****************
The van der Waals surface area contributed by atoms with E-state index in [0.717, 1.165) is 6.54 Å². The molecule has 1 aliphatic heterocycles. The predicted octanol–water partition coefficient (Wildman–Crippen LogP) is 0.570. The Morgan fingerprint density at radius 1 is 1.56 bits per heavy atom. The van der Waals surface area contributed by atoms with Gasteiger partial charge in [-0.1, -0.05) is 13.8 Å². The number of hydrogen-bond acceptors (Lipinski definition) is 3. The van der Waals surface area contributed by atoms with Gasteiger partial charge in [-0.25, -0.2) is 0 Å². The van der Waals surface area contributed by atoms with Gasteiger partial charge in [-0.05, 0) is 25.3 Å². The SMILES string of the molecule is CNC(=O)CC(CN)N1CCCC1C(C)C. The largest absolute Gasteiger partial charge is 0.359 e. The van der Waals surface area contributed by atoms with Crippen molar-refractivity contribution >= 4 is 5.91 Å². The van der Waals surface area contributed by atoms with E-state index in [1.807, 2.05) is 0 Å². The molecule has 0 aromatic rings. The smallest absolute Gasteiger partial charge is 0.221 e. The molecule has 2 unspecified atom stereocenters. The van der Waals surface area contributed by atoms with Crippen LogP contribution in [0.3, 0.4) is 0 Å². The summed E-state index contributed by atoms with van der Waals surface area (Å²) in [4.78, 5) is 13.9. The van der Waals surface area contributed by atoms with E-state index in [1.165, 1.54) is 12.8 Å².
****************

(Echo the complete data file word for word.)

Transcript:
The van der Waals surface area contributed by atoms with E-state index in [0.717, 1.165) is 6.54 Å². The molecule has 1 aliphatic heterocycles. The predicted octanol–water partition coefficient (Wildman–Crippen LogP) is 0.570. The Morgan fingerprint density at radius 1 is 1.56 bits per heavy atom. The van der Waals surface area contributed by atoms with Gasteiger partial charge in [-0.1, -0.05) is 13.8 Å². The number of hydrogen-bond acceptors (Lipinski definition) is 3. The van der Waals surface area contributed by atoms with Gasteiger partial charge in [-0.25, -0.2) is 0 Å². The van der Waals surface area contributed by atoms with Gasteiger partial charge in [-0.05, 0) is 25.3 Å². The SMILES string of the molecule is CNC(=O)CC(CN)N1CCCC1C(C)C. The largest absolute Gasteiger partial charge is 0.359 e. The van der Waals surface area contributed by atoms with Crippen molar-refractivity contribution >= 4 is 5.91 Å². The van der Waals surface area contributed by atoms with E-state index in [1.807, 2.05) is 0 Å². The molecule has 0 aromatic rings. The smallest absolute Gasteiger partial charge is 0.221 e. The molecule has 2 unspecified atom stereocenters. The van der Waals surface area contributed by atoms with Crippen LogP contribution in [0.3, 0.4) is 0 Å². The summed E-state index contributed by atoms with van der Waals surface area (Å²) in [4.78, 5) is 13.9. The van der Waals surface area contributed by atoms with E-state index in [1.165, 1.54) is 12.8 Å².